By Michael Rizzo, guest blogger, Project Manager, National Law Enforcement Leadership Initiative on Violence Against Women
In response to a bill that was introduced in the Georgia House of Representatives that would allow criminal penalties for petitioners of protection orders who ‘violate’ their own orders, the IACP Victim Services Committee drafted a resolution that opposes such policies. At the 119th IACP Annual Conference held in San Diego last month, this resolution was adopted by the Association.
The resolution emphasizes that such bills/policies are harmful and counterintuitive and take a tool that is meant to minimize violence and protect victims of domestic violence, stalking, and/or sexual assault and uses it to punish them thus damaging trust in the criminal justice system. The Committee believes arrest of a petitioner can create victim reluctance to seek law enforcement help and increase victim isolation.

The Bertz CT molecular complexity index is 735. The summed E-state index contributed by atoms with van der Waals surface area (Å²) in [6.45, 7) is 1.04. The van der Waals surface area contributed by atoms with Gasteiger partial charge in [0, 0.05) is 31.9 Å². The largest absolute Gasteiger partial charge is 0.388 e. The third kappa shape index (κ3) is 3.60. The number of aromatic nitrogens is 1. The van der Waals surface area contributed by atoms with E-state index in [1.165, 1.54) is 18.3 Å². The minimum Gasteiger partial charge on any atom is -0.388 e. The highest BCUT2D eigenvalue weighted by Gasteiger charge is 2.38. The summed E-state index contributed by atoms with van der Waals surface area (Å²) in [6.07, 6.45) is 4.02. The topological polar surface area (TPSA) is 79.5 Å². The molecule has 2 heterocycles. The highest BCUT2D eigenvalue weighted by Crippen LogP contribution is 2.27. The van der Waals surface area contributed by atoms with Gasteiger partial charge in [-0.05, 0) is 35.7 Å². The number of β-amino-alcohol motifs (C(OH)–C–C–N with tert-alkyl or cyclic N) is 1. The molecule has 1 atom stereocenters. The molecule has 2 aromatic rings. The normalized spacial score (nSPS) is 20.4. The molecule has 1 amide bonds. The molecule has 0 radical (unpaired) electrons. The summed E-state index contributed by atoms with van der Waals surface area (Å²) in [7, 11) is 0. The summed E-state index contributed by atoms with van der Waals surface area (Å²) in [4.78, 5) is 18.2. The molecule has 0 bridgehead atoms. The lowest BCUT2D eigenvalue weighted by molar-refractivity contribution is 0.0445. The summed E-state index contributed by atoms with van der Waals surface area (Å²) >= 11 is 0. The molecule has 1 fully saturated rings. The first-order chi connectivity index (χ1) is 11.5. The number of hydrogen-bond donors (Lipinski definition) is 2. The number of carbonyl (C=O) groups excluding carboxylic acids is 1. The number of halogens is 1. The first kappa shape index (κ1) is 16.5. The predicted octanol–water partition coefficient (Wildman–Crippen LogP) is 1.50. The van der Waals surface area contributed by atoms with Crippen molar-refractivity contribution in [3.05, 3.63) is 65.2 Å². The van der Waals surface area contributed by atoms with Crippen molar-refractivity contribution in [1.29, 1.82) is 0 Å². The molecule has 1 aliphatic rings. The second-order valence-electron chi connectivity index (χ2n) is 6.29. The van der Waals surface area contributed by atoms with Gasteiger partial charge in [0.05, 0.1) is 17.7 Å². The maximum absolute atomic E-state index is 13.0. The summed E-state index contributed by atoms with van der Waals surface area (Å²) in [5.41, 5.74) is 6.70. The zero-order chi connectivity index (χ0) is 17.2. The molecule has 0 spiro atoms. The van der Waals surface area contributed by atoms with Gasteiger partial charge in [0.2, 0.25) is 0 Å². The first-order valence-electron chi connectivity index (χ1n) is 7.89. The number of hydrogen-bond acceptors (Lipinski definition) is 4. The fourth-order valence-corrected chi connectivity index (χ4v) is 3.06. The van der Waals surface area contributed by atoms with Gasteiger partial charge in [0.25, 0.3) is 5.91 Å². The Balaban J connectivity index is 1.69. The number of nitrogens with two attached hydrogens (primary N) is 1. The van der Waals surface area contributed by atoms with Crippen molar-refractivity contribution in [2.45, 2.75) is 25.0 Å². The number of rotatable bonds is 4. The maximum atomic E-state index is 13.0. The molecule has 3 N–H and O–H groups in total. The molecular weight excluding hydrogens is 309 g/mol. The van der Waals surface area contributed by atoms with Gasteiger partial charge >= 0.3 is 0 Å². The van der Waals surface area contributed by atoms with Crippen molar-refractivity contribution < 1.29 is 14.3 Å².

Additionally, arrest of victims bolsters the perpetrator’s power and control. Protection orders are meant to prohibit and proscribe certain actions by an abusive party. Arresting a petitioner shifts the focus from the actions of the perpetrators, who is clearly violating an order, to the actions of the victim. This creates a structure of limited accountability for the abuser and eliminates the repercussions for contacting the victim.
The resolution can also be found at HERE along with all resolutions adopted at this year’s Conference. This resolution should be disseminated to those who work on policy development and can also be used as a training tool for department members; it is imperative that we educate law enforcement about the potential harmful effects and ramifications of arresting victims for violations of protections orders. The crimes of domestic violence, sexual assault, and stalking are complicated and multifaceted.
For more information on all IACP violence against women tools, resources, and trainings, please visit: the IACP website.